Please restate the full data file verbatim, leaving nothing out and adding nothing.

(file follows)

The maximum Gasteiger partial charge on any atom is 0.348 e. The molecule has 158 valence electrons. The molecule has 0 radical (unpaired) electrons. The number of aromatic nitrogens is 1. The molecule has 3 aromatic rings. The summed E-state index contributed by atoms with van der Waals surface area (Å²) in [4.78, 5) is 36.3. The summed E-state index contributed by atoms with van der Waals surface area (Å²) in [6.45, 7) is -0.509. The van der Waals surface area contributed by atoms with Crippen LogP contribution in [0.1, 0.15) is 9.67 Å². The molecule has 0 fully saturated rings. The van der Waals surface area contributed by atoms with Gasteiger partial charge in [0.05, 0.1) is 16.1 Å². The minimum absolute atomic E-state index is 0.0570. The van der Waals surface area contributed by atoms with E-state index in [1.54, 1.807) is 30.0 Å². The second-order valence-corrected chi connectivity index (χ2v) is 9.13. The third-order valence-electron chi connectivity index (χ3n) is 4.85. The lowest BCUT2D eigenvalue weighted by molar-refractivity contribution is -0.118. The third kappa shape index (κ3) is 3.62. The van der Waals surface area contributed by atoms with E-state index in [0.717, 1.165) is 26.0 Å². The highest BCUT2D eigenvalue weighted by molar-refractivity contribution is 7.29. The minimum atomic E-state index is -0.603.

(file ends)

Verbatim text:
The maximum Gasteiger partial charge on any atom is 0.348 e. The molecule has 158 valence electrons. The molecule has 0 radical (unpaired) electrons. The number of aromatic nitrogens is 1. The molecule has 3 aromatic rings. The summed E-state index contributed by atoms with van der Waals surface area (Å²) in [4.78, 5) is 36.3. The summed E-state index contributed by atoms with van der Waals surface area (Å²) in [6.45, 7) is -0.509. The van der Waals surface area contributed by atoms with Crippen LogP contribution in [0.1, 0.15) is 9.67 Å². The molecule has 0 fully saturated rings. The van der Waals surface area contributed by atoms with Gasteiger partial charge in [0.05, 0.1) is 16.1 Å². The minimum absolute atomic E-state index is 0.0570. The van der Waals surface area contributed by atoms with E-state index in [1.54, 1.807) is 30.0 Å². The second-order valence-corrected chi connectivity index (χ2v) is 9.13. The third-order valence-electron chi connectivity index (χ3n) is 4.85. The lowest BCUT2D eigenvalue weighted by molar-refractivity contribution is -0.118. The third kappa shape index (κ3) is 3.62. The van der Waals surface area contributed by atoms with E-state index in [0.717, 1.165) is 26.0 Å². The highest BCUT2D eigenvalue weighted by molar-refractivity contribution is 7.29. The minimum atomic E-state index is -0.603.